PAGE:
2020 Porsche 911 Carrera review: keeping the faith

The latest generation 911 Carrera impresses Andrew Frankel, but as with previous versions fewer frills mean all the more fun

Porsche 911 Carrera rear

Less really is more when it comes to the eighth generation Porsche 911

This is a business riddled with cliché phrases, peddled by reporters such as me. Whether it’s controls ‘falling easily to hand’, gear levers moving ‘like a knife through butter,’ or engines with ‘a tidal wave of torque’, they are everywhere.

But perhaps the most gnarled cliché of all is in the world of the Porsche 911: ‘less is more’. The reason it’s so overused today is not only because the 911 has been around so long, but because it’s also such a damn good way of describing the car. Three syllables to express the essential genius and simplicity that is the 911 in its most basic form.

Porsche 911 Carrera interior

In the thirtysomething years I’ve been doing this job – and if you exclude GT and RS models as a breed apart – there are precious few exceptions to this rule. I have never driven a 911 Turbo I preferred to the standard car, though later this month I’ll drive an all-new 911 Turbo which may or may not reverse the trend. To me, the essential concept of the 911 is so clean and so clear, that the moment you start trying to ‘improve’ it by chucking additional ingredients into the mix, you usually achieve the reverse. Automatic gears, four-wheel drive, Targa or convertible roof systems – you name it, they’ve compromised the 911 experience.

But there are exceptions. First-generation versions of the previous 991 series had awkward manual gearboxes and an engine singularly lacking in mid-range torque, so an ‘S’ version with a PDK paddleshift was preferable. But for the midlife facelift, Porsche completely re-engineered the gearbox and fitted turbocharged engines to restore the old order.

Porsche 911 Carrera manual

Porsche promises a manual version of the 911 Carrera… but not yet

But will the new 992 series continue the trend? I should say now that my attempt to assess a truly base model 992 has been stymied by the fact that while Porsche has said the car will be available with a manual gearbox, it hasn’t got around to producing one yet. I’m assured it’s coming, but no one will say when. I hope it does, for if not, it would be the first 911 in 57 years to deny its driver the fundamental pleasure of changing gear with hand and foot. Also, the car I drove was on Carrera S wheels and tyres, which are one size up on the standard, because at the time Porsche ordered its press car, none were available. But a sports exhaust (which adds no power) aside, the car was in absolutely standard form: no active roll bars, no carbon brakes and no optional driver aids.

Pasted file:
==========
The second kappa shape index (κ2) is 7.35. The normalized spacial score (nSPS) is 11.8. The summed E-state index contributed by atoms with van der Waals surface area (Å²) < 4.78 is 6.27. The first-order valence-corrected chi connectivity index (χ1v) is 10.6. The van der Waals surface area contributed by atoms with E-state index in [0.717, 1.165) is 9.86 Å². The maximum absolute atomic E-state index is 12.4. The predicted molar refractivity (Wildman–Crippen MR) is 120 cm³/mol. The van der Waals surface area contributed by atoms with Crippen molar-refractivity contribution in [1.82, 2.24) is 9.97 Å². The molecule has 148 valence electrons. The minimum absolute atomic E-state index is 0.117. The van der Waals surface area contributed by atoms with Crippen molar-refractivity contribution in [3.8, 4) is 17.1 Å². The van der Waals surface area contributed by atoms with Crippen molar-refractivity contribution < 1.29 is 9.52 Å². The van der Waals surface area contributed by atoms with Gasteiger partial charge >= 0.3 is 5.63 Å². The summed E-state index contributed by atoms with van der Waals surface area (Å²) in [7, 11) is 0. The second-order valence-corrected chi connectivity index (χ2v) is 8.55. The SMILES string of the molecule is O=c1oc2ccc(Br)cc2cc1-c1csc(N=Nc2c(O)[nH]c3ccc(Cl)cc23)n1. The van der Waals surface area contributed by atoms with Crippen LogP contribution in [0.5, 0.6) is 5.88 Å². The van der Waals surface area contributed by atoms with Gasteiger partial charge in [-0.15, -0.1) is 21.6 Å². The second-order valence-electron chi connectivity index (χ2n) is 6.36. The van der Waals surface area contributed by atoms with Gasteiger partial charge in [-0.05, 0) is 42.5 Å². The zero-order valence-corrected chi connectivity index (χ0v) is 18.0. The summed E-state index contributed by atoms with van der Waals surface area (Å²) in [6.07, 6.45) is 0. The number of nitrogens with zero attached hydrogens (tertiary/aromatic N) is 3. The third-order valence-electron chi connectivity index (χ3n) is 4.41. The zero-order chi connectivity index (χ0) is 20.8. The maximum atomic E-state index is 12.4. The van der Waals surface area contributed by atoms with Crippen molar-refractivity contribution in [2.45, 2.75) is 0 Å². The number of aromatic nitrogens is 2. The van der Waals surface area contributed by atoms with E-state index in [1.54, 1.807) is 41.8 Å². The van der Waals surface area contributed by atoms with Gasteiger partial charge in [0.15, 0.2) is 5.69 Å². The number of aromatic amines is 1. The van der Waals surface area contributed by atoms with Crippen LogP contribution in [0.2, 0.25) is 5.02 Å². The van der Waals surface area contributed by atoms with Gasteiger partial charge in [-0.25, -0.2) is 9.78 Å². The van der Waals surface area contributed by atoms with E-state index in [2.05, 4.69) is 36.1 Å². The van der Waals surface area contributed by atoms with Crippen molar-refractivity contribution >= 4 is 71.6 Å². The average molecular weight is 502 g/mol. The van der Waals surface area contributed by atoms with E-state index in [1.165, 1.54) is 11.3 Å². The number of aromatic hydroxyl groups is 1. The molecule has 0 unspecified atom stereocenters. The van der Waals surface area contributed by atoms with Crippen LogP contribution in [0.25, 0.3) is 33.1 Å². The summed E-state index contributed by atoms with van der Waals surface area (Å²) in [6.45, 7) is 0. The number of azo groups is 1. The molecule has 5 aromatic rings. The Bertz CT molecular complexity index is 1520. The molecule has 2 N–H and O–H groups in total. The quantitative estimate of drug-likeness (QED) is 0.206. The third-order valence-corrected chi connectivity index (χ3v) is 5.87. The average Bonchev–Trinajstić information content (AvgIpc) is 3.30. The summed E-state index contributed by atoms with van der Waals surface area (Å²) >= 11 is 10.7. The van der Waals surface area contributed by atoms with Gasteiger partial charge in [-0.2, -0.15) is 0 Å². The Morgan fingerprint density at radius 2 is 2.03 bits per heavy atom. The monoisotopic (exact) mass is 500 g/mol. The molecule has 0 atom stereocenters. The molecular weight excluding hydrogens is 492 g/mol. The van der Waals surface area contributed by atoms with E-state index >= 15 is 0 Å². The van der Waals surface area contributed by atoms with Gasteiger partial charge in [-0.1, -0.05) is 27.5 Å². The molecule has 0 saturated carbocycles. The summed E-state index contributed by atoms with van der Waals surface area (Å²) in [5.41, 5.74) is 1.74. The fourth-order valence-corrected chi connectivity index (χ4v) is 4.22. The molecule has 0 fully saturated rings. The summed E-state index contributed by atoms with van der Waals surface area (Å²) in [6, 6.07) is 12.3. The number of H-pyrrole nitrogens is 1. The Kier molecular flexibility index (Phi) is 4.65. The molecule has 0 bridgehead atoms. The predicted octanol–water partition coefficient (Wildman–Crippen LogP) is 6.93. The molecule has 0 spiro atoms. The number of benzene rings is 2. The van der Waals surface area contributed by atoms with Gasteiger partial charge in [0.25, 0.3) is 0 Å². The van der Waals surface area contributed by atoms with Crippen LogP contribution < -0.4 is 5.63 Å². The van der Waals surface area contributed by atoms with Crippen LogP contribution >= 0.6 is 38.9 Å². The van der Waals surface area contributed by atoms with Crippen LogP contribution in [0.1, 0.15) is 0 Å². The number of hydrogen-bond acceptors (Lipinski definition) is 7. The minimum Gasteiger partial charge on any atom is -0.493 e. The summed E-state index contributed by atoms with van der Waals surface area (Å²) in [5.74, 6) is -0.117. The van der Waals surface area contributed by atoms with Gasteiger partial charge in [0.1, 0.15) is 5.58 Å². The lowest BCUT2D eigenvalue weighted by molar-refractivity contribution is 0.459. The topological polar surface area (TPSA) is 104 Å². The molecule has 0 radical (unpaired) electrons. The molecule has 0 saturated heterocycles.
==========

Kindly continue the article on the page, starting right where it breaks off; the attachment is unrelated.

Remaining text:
“The moment you start trying to ‘improve’ the 911, you usually achieve the reverse”

You can see why it wasn’t launched first. A slew of headlines saying ‘it can’t get better than this’ would not be what Porsche would want to read when it has an entire series to roll out. But the point is worth making. For a start, and according to Porsche’s figures, the stock 992 Carrera is actually a fraction quicker than the recently deceased 991 Carrera S, admittedly because there are as yet no figures for a manual 992. Even so, when that pace equates to a 0-62mph time of 4.2sec for the cheapest 911, I think we can say that is sufficient for most needs.

But the trick is to stop comparing it to other 911s, whether it’s current or former models, and instead get up early, take it to some challenging roads and ask yourself what you’d really want to change.

The answer is very little indeed. The motor’s throttle response and voice are outstanding for a turbo unit, offering zero discernible lag and a long-established soundtrack. Meanwhile, steering is as good as any other electrically assisted system of my acquaintance, albeit still less lucid than the last of the hydraulically assisted 911s that haven’t been on sale for eight years.

Porsche 911 Carrera front

I drove it on wet roads in the dark and dry roads in broad sunshine and found no area where it felt remotely like the poor relation. I never found myself wishing for more power, more grip or better brakes. I just decided what I wanted to do, issued the instruction, and the 911 did as it was told.

The point is not that this is a better car than the Carrera S, so far the only other 911 derivative released, because it’s not. But unless straight-line shove is all-important, you lose remarkably little otherwise. Likewise, you could spend many thousands on tempting optional extras and find yourself with a car that, to drive and enjoy daily, is really very little better.

I sense this is the 911 that Porsche’s designers and engineers wanted to build: a car with a near-perfect balance of power and grip, lighter than the others, the one that is most true to the original’s brief of being not the fastest sports car in the world, but the most usable. It feels like the core model, the one from which all the others were derived, even if for marketing reasons that’s not the order they were launched.

So yes, I’m afraid that once more in the never-ending saga of the Porsche 911, less really is more. I’m sorry to have to describe it in such a hackneyed way, but when you go out and drive a standard Carrera it is the term that comes back to you again and again. Long may it remain that way.

Porsche 911 Carrera
Price £82,793
Engine 3 litres, six cylinders, turbocharged
Power 385bhp
Weight 1580kg
Power to weight 244bhp per tonne
Transmission eight-speed double clutch, rear-wheel drive
0-62mph 4.2sec
Top speed 182mph
Economy 28.5mpg
CO2 206g/km
Verdict Forget ‘improvements’ and stick with the base car

Digital extra

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